Planning and Design

Design Considerations for Supporting Student Resiliency

During the coronavirus pandemic, technology has strengthened the shift to fully on-line classes and teach from home for higher education. Even with this quick pivot by colleges and universities across the country, social distancing measures could have unintentional consequences for students. Quarantining and social distancing have forced rapid adjustments to the lack of physical presence on campuses. Planning for the effects of adversities that disrupt our established routines and environments is a challenge for anyone. How can higher education institutions incorporate student success in their resilience planning process as they consider future impacts on campuses? And how can design professionals use their knowledge and skills to support this effort?

A Shared Perspective of Resilience

Resilience comes in many forms, but we commonly understand it as the ability to recover quickly from difficulty and bounce back. Planning for resilience includes finding vulnerabilities to the built environment and designing solutions for stability. We typically turn to physical resilience in buildings to mitigate risk; however, social resilience contributes to a quicker recovery and encourages student success. Institutions can support student resilience for their long-term success.

Understanding your Community

The pandemic has overwhelmed health systems and disrupted the lives of entire communities, including a significant impact on college students. According to Lauren Herman, a career counselor at the University of Houston, the difference with COVID-19 is that “this is a marathon, not a sprint and it can be very exhausting when we don’t see the finish line; so we have to think about student success more holistically. The situation has inspired creative problem solving to support students and keep them engaged.” Student vulnerabilities may not be obvious, so examining demographics is crucial to uncover the challenges some face.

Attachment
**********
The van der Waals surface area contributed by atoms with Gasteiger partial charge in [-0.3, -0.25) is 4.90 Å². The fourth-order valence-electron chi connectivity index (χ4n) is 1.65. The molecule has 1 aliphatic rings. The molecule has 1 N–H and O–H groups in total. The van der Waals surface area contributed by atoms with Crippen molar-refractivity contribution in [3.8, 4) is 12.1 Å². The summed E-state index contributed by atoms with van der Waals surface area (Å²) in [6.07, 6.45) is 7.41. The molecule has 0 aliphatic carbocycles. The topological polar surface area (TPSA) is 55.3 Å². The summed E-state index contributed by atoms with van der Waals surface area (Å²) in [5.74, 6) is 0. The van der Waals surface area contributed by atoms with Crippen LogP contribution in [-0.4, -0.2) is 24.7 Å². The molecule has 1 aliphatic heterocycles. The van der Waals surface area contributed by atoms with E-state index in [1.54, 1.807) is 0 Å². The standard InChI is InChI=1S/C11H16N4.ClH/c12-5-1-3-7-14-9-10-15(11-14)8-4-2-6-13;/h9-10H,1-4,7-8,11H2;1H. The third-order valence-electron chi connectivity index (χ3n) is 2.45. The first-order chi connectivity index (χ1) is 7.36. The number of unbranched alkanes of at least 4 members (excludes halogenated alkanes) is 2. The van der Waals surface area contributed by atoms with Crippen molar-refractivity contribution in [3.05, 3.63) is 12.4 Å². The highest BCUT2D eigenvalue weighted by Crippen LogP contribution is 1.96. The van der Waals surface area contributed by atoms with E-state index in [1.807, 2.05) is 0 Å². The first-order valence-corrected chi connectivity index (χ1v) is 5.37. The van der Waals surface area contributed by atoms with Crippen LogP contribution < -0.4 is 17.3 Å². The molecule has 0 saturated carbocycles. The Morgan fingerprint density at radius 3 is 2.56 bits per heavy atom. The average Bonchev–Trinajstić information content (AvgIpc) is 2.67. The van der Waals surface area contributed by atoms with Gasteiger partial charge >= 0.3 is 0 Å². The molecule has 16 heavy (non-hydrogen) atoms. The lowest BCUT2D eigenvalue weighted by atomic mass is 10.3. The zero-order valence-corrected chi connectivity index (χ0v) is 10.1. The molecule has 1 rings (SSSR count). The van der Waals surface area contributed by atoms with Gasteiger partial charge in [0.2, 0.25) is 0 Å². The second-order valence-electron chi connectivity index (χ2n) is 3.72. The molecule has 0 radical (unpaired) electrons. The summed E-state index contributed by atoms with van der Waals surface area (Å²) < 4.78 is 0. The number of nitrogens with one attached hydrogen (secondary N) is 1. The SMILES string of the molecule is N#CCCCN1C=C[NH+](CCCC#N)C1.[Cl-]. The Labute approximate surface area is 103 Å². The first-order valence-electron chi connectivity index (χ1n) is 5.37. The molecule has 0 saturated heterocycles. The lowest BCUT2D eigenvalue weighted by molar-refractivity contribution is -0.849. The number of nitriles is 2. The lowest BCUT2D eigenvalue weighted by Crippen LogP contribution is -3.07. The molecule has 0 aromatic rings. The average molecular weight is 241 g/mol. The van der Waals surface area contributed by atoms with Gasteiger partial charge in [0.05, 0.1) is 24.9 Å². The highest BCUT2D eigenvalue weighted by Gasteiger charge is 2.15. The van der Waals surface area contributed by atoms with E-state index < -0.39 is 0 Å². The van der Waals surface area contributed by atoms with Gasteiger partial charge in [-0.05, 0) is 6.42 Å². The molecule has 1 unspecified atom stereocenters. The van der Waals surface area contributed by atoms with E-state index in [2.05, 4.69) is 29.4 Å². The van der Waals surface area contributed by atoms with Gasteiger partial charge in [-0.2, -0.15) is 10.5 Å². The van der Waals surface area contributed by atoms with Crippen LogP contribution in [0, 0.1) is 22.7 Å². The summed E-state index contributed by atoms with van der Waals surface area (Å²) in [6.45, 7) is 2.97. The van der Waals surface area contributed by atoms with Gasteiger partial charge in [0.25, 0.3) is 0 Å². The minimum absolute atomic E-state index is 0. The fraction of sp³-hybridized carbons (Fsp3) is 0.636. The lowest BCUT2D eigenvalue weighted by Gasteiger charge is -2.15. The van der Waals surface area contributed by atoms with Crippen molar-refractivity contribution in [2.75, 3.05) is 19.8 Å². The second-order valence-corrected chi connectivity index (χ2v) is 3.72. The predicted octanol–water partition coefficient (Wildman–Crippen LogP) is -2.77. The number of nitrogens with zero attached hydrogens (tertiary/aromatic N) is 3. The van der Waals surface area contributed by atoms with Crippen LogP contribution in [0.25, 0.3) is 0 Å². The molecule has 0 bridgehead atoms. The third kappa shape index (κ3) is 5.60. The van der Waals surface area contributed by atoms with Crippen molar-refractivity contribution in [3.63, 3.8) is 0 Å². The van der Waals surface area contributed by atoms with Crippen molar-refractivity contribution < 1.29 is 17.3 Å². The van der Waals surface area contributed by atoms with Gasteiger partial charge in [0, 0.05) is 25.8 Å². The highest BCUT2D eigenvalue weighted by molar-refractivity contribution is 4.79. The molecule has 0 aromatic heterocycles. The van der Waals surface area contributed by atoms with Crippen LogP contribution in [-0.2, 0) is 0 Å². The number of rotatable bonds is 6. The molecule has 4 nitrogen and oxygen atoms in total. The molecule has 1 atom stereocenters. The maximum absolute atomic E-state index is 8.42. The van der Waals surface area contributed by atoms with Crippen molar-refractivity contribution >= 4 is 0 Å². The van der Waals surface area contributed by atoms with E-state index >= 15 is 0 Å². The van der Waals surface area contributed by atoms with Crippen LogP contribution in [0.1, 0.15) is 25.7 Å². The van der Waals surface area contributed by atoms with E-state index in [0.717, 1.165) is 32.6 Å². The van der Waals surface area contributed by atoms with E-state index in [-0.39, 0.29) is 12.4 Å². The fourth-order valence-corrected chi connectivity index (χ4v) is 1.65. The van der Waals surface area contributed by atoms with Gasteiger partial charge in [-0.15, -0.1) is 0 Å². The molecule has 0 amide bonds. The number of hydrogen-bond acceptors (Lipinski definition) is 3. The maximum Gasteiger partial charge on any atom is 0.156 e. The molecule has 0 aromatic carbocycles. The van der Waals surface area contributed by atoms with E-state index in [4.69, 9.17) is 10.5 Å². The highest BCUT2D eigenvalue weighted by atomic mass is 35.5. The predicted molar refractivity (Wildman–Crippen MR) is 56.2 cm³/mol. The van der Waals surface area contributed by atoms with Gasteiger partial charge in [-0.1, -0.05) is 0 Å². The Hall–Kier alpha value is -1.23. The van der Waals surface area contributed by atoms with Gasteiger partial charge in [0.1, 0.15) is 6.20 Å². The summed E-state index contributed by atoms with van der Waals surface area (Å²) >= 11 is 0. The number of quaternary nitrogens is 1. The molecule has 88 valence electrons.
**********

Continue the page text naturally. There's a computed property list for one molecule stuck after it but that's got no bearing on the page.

Enabling a resilient student body includes designing spaces that support social cohesion and the ability to recover quickly. Design strategies should consider social, economic, and environmental perspectives. Business continuity, and development opportunity address economic resilience, while equity, inclusivity, and community cohesion cover social resilience. Environmental resilience aims to balance natural and built environments. Although environmental and social impacts are more difficult to measure than economic impacts, the spaces we design impact how people interact with the environment and each other.

Design influences our perception of personal and common spacerom the furniture we use to the common spaces we share. Design also encourages collaboration, teamwork, and unity by planning spaces that prompt social interactions. The current global emergency will drive greater spatial flexibility which can be accomplished with moveable partitions that can grow space for groups requiring social distancing. This flexibility is important to adapt quickly while maintaining the ability to encourage social interactions.

During planning, conversations revolve around the number of students and classrooms; however, we need to think about other elements upfront in the planning stage. The swift changes demanded by COVID-19 highlights the importance of agility. The flexibility required for rapid changes should be designed in physical spaces, technology infrastructure, and social support programs.

Addressing the Vulnerabilities